Language: Titles: The use of "be verbs" and articles.
In a message dated 9/3/2007 1:40:27 P.M.
Pacific Daylight Time, email@example.com writes:
In ASL, are 'be' verbs and the articles used in the titles
of books and movies, etc?
"Be" verbs (is, am, are, was, were, etc.) and articles (the, an,
a) can be either spelled or omitted--depending on how precise
the signer wants to be. It is also very common for skilled
ASL signers to use "Signed English" to express "be" verbs" as
part of titles. Doing so might be referred to as "code
switching." When you are quoting a title that was coined in
another language, it is common to switch to that language in
order to quote the title exactly. If an English speaker wants
to refer to a book with a Spanish title, he or she will
generally quote the title in Spanish. For example, there is a
book called "La Vida Rica." I plan on buying it for my wife for
her birthday, (shhhh, don't tell). If I were to translate that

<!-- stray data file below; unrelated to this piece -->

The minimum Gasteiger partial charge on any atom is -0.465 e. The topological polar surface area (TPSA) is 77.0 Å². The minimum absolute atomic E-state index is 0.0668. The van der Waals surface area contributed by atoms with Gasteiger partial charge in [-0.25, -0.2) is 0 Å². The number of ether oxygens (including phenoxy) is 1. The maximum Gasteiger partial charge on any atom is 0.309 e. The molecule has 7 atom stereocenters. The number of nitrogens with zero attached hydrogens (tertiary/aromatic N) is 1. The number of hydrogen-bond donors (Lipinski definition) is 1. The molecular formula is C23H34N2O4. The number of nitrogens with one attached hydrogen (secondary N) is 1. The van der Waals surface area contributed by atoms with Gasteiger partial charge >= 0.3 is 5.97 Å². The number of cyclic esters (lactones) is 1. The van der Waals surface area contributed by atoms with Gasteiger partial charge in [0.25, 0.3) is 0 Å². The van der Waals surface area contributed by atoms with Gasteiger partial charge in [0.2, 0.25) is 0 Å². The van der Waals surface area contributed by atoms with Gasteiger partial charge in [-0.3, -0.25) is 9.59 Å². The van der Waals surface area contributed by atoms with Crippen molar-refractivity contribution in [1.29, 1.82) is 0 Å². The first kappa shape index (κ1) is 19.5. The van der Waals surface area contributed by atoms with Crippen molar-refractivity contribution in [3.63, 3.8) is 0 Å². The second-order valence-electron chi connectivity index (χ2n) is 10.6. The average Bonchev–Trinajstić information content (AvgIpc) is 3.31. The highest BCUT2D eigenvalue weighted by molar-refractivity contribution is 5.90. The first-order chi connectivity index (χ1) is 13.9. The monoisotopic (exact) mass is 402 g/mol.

title into English it would be "The Life Rich" or more
accurately, "The Rich Life." If I go into a bookstore and ask
an employee to help me find the book, I would not ask for "The
Rich Life" -- rather I would code switch to Spanish and use the
actual Spanish title of the book since that is what it is listed
ASL instructors who follow the "prescriptive" approach will tend
to be more strict and tell you that you should spell the "be"
verbs and articles in titles.
ASL instructors who follow the "descriptive" approach will be
more flexible and point out to you that they see Deaf people
handling it titles in a variety of ways in the Deaf Community.
In 2007 a movie came out titled "The Simpsons Movie." If asking
someone whether they had already watched the movie it would be
common to sign, "MOVIE, S-I-M-P-S-O-N-S, YOU FINISH WATCH?" Or
even, "S-I-M-P-S-O-N-S MOVIE, WATCH FINISH YOU?" But suppose
months later you are at a video store and your Deaf friend is
standing at the online computer catalog and wants to know if the
store carries that movie and asks you what the title is--you
would likely sign either, "T-H-E SIMPSONS MOVIE" (fingerspelling
the word "the.") or "THE SIMPSONS MOVIE" (using the signed
English sign for "the").
So the rule is, "it depends."
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